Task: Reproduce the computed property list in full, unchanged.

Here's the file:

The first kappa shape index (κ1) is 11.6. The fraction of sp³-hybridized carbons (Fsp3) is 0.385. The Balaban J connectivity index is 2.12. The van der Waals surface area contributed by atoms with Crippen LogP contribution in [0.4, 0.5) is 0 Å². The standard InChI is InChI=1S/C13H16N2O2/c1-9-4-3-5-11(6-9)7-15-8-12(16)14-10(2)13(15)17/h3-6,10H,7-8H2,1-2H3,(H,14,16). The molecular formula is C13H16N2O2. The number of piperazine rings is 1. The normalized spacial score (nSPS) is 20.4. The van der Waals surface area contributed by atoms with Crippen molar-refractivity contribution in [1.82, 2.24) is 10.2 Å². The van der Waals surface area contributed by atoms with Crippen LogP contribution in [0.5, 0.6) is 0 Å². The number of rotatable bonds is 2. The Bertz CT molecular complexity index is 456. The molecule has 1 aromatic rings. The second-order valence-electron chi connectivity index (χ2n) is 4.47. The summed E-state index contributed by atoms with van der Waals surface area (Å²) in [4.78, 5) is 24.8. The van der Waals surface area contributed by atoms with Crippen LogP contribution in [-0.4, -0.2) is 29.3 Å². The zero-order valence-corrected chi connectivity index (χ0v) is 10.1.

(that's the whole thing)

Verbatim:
The first kappa shape index (κ1) is 11.6. The fraction of sp³-hybridized carbons (Fsp3) is 0.385. The Balaban J connectivity index is 2.12. The van der Waals surface area contributed by atoms with Crippen LogP contribution in [0.4, 0.5) is 0 Å². The standard InChI is InChI=1S/C13H16N2O2/c1-9-4-3-5-11(6-9)7-15-8-12(16)14-10(2)13(15)17/h3-6,10H,7-8H2,1-2H3,(H,14,16). The molecular formula is C13H16N2O2. The number of piperazine rings is 1. The normalized spacial score (nSPS) is 20.4. The van der Waals surface area contributed by atoms with Crippen molar-refractivity contribution in [1.82, 2.24) is 10.2 Å². The van der Waals surface area contributed by atoms with Crippen LogP contribution in [0.5, 0.6) is 0 Å². The number of rotatable bonds is 2. The Bertz CT molecular complexity index is 456. The molecule has 1 aromatic rings. The second-order valence-electron chi connectivity index (χ2n) is 4.47. The summed E-state index contributed by atoms with van der Waals surface area (Å²) in [4.78, 5) is 24.8. The van der Waals surface area contributed by atoms with Crippen LogP contribution in [-0.4, -0.2) is 29.3 Å². The zero-order valence-corrected chi connectivity index (χ0v) is 10.1.